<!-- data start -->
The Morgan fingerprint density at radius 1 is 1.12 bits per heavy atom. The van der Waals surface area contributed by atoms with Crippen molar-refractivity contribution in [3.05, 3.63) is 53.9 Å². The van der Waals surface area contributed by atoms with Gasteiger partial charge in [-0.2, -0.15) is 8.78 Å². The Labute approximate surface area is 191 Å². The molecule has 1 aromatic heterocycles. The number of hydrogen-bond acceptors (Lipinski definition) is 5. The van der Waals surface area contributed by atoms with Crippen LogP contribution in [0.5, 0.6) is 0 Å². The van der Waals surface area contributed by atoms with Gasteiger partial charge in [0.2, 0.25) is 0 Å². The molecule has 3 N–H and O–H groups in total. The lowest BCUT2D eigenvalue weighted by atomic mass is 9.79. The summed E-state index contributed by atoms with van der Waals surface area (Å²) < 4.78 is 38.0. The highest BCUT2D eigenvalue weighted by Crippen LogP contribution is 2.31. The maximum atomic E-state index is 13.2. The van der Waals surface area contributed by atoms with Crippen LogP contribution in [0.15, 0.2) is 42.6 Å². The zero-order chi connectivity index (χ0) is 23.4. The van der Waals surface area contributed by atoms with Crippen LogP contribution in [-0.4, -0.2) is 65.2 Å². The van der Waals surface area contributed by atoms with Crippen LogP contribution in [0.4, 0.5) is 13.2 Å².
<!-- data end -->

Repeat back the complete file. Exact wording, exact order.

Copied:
The Morgan fingerprint density at radius 1 is 1.12 bits per heavy atom. The van der Waals surface area contributed by atoms with Crippen molar-refractivity contribution in [3.05, 3.63) is 53.9 Å². The van der Waals surface area contributed by atoms with Gasteiger partial charge in [-0.2, -0.15) is 8.78 Å². The Labute approximate surface area is 191 Å². The molecule has 1 aromatic heterocycles. The number of hydrogen-bond acceptors (Lipinski definition) is 5. The van der Waals surface area contributed by atoms with Crippen LogP contribution in [0.5, 0.6) is 0 Å². The van der Waals surface area contributed by atoms with Gasteiger partial charge in [0.2, 0.25) is 0 Å². The molecule has 3 N–H and O–H groups in total. The lowest BCUT2D eigenvalue weighted by atomic mass is 9.79. The summed E-state index contributed by atoms with van der Waals surface area (Å²) < 4.78 is 38.0. The highest BCUT2D eigenvalue weighted by Crippen LogP contribution is 2.31. The maximum atomic E-state index is 13.2. The van der Waals surface area contributed by atoms with Crippen LogP contribution in [0.15, 0.2) is 42.6 Å². The zero-order chi connectivity index (χ0) is 23.4. The van der Waals surface area contributed by atoms with Crippen LogP contribution in [-0.4, -0.2) is 65.2 Å². The van der Waals surface area contributed by atoms with Crippen LogP contribution in [0.4, 0.5) is 13.2 Å².